“Jesus is consistent in telling us that the voice of truth does not come from the dominant powers but from those who are subjugated,” said the Rev. James Walters. “The voice of the Gospel came from the Global South in the 20th century. They reminded the church in the North that the church did not exist for its own sake but for the sake of the poor. The Gospel is liberation.”
Walters spoke at the 9:15 a.m. Monday morning worship service in the Amphitheater. His sermon title was “Of Turbulent Priests and Passionate Pastors,” and his text was Exodus 3:1-12, Moses’s encounter with the burning bush.
“The burning bush was God’s self-disclosure, the first revelation in the Bible,” Walters said. “God’s identity and will were revealed, and God’s will is to liberate the oppressed. Archbishop Óscar Romero said that each country has its own Exodus.”
In the 20th century, this passage spoke to people in Latin America looking to throw off the yoke of military dictatorships and to people in Africa and Asia looking to overthrow unjust European colonial rule. Their analysis was that European and Western theology had been corrupted by its closeness to power and a rebalancing was needed, but it was not quite that straight forward, Walters said.
“The story of European Christianity is the story of multiple threads,” he said. “The God of the burning bush chose moments [to be revealed]. We are celebrating 800 years of Magna Carta, which has influenced liberty throughout the world — including your Declaration of Independence. But the central contribution of Christian understanding [to it] has been air-brushed away.”
Stephen Langton, the Archbishop of Canterbury during the reign of King John, was “fired up the fire of Mt. Horeb,” and he had the will to liberate people from oppression because he believed that all people were created equal. Langton was following the lead of Pope Innocent III, who said that, in divine law, all are judged equally and there was no difference between persons of high or low estate.
Walters reminded the congregation that Langton was speaking to a king whose father, Henry II, had said to some courtiers, “Who will rid me of this turbulent priest?,” speaking of Thomas Becket, who was murdered by the king’s servants.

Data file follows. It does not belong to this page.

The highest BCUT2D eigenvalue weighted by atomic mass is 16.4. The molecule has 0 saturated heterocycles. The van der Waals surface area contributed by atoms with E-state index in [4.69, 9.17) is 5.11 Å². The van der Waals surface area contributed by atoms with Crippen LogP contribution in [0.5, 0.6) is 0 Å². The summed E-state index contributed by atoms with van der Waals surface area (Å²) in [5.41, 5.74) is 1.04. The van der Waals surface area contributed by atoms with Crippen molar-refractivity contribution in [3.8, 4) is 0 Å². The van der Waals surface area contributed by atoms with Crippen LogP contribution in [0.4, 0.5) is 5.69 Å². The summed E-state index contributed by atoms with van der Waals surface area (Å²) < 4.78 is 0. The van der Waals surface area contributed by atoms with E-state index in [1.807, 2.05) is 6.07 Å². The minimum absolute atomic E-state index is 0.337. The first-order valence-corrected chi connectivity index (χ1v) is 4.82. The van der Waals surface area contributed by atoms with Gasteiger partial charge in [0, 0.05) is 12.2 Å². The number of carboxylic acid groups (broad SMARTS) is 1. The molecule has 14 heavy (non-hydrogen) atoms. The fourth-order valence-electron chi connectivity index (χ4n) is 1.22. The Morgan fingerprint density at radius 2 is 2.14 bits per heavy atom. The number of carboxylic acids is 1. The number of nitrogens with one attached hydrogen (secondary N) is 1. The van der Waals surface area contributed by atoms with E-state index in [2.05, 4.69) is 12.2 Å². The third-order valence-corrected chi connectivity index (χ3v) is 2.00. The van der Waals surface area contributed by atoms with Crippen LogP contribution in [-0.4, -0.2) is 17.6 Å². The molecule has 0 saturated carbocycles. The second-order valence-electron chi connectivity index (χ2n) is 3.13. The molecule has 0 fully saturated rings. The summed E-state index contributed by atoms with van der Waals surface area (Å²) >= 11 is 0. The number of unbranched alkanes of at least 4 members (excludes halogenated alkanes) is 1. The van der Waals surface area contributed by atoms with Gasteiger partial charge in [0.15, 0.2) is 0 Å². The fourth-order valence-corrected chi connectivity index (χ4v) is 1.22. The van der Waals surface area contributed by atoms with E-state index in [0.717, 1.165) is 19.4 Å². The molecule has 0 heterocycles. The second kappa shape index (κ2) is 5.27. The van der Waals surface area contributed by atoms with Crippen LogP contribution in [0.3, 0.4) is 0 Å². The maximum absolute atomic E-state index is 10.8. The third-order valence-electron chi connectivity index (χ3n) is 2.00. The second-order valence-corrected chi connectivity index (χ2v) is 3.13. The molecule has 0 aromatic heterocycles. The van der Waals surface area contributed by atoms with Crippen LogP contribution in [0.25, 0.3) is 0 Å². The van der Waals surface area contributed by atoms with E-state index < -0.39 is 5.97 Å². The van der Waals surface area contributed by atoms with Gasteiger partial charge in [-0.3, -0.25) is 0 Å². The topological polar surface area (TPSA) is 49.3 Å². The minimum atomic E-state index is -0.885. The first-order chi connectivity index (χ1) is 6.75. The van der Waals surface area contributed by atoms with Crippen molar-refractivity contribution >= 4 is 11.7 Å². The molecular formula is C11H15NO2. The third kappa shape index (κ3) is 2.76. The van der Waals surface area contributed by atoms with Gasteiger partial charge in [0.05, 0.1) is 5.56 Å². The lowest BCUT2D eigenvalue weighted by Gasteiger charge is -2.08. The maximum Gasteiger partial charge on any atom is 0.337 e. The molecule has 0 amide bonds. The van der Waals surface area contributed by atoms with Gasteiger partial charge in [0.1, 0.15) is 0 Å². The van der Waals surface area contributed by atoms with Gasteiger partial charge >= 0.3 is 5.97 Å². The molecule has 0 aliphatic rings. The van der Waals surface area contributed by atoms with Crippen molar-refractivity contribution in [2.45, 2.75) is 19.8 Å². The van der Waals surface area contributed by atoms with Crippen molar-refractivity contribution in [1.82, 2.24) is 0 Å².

Walters also told the congregation about his experiences in a trip to Berlin, where he visited the “Topography of Terror” in the former Gestapo headquarters.
“It was a sobering exhibit and most people walked around and looked in silence,” he said. “I came across a propaganda poster which featured a man with cerebral palsy in a wheel chair. Underneath was written, ‘This man costs 60,000 Reichsmarks yearly. This is your money.’ It sickened me to see what Christian Europe allowed.”
Also on display were photographs of some of the Gestapo’s political prisoners. Walters said many of them were familiar: Dietrich Bonhoeffer, Martin Niemöller and others who were Christians of different faiths but all stood for truth and liberation. Many paid with their lives.
“There were tears of pride running down my face for the first of Horeb that burned in them in Europe’s darkest hour,” said Walters.
His next stop was the Checkpoint Charlie Museum, where the East German Stasi had been headquartered.
Walters was surprised by the number of files on church youth groups.
“The church had been a source of resistance and struggle,” he said.
A prayer meeting that started in the St. Nicholas Church in Leipzig, Germany, in 1985 with less than 10 members grew to include over 8,000 people in 1989. On Oct. 2, 1989, Pastor Christian Führer led them outside the church as part of the Monday demonstration movement. They did not know what the police would do, Walters said. The police did not attack because there was nothing to attack; they were ready for everything but candles and prayer. Within a month, the Berlin Wall was taken down as demonstrations spread all over East Germany.
“I was confused by my trip,” Walters said. “How can the church play such a decisive role but continue to be written out of the European story? Liberation theology is not just for the Global South. The bush will always burn in the face of oppression. That fire is the soul of Europe. Let us be inspired by Moses, Langton and Romero, Bonhoeffer and Niemöller. Let us find the liberating fire in our own hearts.”
The Rev. Robert M. Franklin Jr., director of the Department of Religion, presided. The Rev. James Hubbard, rector of St. Mark’s Episcopal Church in Clifford, Virginia, and a member of the Motet Choir, read the Scripture. Jared Jacobsen, organist and worship coordinator, directed the Motet Choir. For the introit, the choir sang “God Be In My Head,” from “An Old Sarum Primer,” arranged by Walford Davies. The anthem for the morning was “Sit Down Servant” a traditional spiritual arranged by Linda Twine. The Alison and Craig Marthinsen Endowment for the Department of Religion provides suppose for this week’s services.